Kaiman wrongly suggests that we have “eliminated all but the most basic healthcare for most refugee groups”, when in fact we will continue to fund healthcare for most refugees – such as those resettled from UN camps – more generously than Canada’s general health service. He bemoans a fictitious “harsh crackdown on illegal immigrants”, suggesting that there is something untoward about seeking to remove citizenship from people who obtained it fraudulently and have never lived in Canada. Far from “harsh”, those who contest our efforts have access to an extensive process of judicial reviews and appeals.

Kaiman laments our refusal rate for citizenship when, in fact, our overall acceptance rate last year was 92%. We are also proud to have the highest naturalisation rate in the developed world, with 85% of permanent residents eventually becoming full citizens. Finally, Kaiman imagines that the number of immigrants to Canada from China and India has halved in the last six years, when in fact it has remained constant, with an annual average of 28,000 permanent residents from India, and an annual average of 30,000 permanent residents from China between 2006 and 2010 (the last full year of available data).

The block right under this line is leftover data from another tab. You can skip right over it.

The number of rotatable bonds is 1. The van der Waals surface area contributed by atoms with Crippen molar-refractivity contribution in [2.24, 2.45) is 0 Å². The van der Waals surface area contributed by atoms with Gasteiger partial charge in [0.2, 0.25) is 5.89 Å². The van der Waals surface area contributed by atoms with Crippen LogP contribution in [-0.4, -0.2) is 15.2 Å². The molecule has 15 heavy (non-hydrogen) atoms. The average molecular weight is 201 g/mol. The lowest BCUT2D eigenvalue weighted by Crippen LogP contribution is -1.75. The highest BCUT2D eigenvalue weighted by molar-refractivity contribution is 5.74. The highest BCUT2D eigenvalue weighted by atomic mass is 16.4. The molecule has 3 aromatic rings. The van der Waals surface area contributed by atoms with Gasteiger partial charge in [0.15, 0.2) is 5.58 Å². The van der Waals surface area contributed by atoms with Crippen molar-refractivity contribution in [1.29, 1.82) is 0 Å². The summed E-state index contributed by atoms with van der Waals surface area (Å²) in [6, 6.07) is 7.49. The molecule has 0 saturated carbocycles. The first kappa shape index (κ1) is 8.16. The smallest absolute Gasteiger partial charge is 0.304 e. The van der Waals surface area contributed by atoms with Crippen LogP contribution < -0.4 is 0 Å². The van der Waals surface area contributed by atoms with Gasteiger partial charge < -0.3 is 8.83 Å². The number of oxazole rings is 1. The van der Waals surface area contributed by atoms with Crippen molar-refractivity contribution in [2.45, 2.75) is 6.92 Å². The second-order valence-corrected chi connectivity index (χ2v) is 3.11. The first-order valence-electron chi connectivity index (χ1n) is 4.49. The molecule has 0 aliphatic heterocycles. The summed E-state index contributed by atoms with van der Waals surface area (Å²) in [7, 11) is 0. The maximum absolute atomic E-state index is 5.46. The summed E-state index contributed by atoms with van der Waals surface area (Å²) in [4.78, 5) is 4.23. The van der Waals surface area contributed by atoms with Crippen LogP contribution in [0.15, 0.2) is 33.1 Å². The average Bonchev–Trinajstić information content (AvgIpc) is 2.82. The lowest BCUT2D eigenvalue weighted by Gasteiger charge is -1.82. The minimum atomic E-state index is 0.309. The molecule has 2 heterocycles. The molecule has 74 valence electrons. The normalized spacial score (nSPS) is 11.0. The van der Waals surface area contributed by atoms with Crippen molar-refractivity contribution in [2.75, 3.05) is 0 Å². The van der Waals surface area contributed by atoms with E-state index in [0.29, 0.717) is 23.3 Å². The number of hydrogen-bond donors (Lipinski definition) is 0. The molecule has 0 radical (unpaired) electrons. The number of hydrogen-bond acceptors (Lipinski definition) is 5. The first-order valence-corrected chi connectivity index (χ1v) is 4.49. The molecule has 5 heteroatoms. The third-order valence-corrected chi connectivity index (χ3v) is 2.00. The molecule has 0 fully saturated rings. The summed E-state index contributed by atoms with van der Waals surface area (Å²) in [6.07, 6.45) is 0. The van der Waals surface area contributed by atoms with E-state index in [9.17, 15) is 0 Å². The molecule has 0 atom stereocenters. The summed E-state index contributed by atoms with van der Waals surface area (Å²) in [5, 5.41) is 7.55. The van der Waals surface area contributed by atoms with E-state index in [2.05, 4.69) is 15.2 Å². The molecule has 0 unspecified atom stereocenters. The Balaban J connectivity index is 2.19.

Kaiman’s imaginary 50% reduction in Asian immigration is the basis of his most outrageous claim, that “the changes point to a deep-rooted, yet widely ignored undercurrent of racism in Canadian society”. While no society can claim to be entirely free of prejudice, Canada is the only major western democracy without a xenophobic or anti-immigration political movement, and consistently records the highest levels of public tolerance for ethnic, religious and cultural diversity in the developed world.

Canada is frequently lauded as a model of peaceful pluralism. Our government’s recent reforms have made Canada more open to legitimate immigrants but harder on those seeking to abuse our generosity. It is a pity that Kaiman has aligned himself with the radical fringe of racial grievance-mongers in mistaking the rule of law – the backbone of a free and open society – for discrimination.

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Posted by on September 28, 2012 in Diversity To Inclusion